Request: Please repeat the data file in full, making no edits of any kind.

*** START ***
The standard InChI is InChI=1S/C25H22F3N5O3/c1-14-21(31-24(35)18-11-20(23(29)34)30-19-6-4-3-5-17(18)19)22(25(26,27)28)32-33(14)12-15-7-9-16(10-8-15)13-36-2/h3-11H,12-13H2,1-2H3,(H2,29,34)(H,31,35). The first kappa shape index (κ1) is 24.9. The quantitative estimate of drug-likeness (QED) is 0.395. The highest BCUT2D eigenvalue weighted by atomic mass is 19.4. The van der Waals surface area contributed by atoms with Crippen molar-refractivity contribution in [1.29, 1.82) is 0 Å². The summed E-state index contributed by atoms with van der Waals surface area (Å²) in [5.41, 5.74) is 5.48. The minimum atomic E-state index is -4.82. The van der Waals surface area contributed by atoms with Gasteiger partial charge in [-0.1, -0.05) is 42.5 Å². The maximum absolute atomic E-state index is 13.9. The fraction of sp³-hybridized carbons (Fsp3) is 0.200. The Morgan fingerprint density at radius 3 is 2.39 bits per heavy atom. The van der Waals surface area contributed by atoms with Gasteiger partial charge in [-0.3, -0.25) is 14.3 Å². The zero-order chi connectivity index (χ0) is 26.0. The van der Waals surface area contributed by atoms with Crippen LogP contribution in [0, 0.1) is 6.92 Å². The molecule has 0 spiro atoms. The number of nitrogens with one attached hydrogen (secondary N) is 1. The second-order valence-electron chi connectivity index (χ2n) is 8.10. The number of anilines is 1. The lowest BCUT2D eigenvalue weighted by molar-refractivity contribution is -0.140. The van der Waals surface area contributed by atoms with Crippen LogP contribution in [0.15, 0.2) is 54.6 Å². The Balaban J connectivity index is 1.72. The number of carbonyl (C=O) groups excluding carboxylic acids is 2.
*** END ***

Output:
The standard InChI is InChI=1S/C25H22F3N5O3/c1-14-21(31-24(35)18-11-20(23(29)34)30-19-6-4-3-5-17(18)19)22(25(26,27)28)32-33(14)12-15-7-9-16(10-8-15)13-36-2/h3-11H,12-13H2,1-2H3,(H2,29,34)(H,31,35). The first kappa shape index (κ1) is 24.9. The quantitative estimate of drug-likeness (QED) is 0.395. The highest BCUT2D eigenvalue weighted by atomic mass is 19.4. The van der Waals surface area contributed by atoms with Crippen molar-refractivity contribution in [1.29, 1.82) is 0 Å². The summed E-state index contributed by atoms with van der Waals surface area (Å²) in [5.41, 5.74) is 5.48. The minimum atomic E-state index is -4.82. The van der Waals surface area contributed by atoms with Gasteiger partial charge in [-0.1, -0.05) is 42.5 Å². The maximum absolute atomic E-state index is 13.9. The fraction of sp³-hybridized carbons (Fsp3) is 0.200. The Morgan fingerprint density at radius 3 is 2.39 bits per heavy atom. The van der Waals surface area contributed by atoms with Gasteiger partial charge in [-0.3, -0.25) is 14.3 Å². The zero-order chi connectivity index (χ0) is 26.0. The van der Waals surface area contributed by atoms with Crippen LogP contribution in [0, 0.1) is 6.92 Å². The molecule has 0 spiro atoms. The number of nitrogens with one attached hydrogen (secondary N) is 1. The second-order valence-electron chi connectivity index (χ2n) is 8.10. The number of anilines is 1. The lowest BCUT2D eigenvalue weighted by molar-refractivity contribution is -0.140. The van der Waals surface area contributed by atoms with Crippen LogP contribution in [0.15, 0.2) is 54.6 Å². The Balaban J connectivity index is 1.72. The number of carbonyl (C=O) groups excluding carboxylic acids is 2.